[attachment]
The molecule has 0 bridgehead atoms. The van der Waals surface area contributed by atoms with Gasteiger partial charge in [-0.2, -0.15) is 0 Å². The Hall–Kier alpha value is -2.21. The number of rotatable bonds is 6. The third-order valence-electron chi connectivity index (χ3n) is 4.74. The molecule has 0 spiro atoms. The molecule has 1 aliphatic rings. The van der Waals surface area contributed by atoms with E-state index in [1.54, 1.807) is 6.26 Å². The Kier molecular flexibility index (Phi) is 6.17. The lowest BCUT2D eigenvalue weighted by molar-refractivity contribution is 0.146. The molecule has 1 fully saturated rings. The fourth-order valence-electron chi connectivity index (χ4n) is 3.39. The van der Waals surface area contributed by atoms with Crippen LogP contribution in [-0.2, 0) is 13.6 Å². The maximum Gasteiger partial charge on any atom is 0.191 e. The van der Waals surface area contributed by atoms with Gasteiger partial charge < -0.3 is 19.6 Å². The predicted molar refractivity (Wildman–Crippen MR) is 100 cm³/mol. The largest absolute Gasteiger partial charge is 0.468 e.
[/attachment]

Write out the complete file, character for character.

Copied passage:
The molecule has 0 bridgehead atoms. The van der Waals surface area contributed by atoms with Gasteiger partial charge in [-0.2, -0.15) is 0 Å². The Hall–Kier alpha value is -2.21. The number of rotatable bonds is 6. The third-order valence-electron chi connectivity index (χ3n) is 4.74. The molecule has 0 spiro atoms. The molecule has 1 aliphatic rings. The van der Waals surface area contributed by atoms with E-state index in [1.54, 1.807) is 6.26 Å². The Kier molecular flexibility index (Phi) is 6.17. The lowest BCUT2D eigenvalue weighted by molar-refractivity contribution is 0.146. The molecule has 1 fully saturated rings. The fourth-order valence-electron chi connectivity index (χ4n) is 3.39. The van der Waals surface area contributed by atoms with Crippen LogP contribution in [-0.2, 0) is 13.6 Å². The maximum Gasteiger partial charge on any atom is 0.191 e. The van der Waals surface area contributed by atoms with Gasteiger partial charge < -0.3 is 19.6 Å². The predicted molar refractivity (Wildman–Crippen MR) is 100 cm³/mol. The largest absolute Gasteiger partial charge is 0.468 e.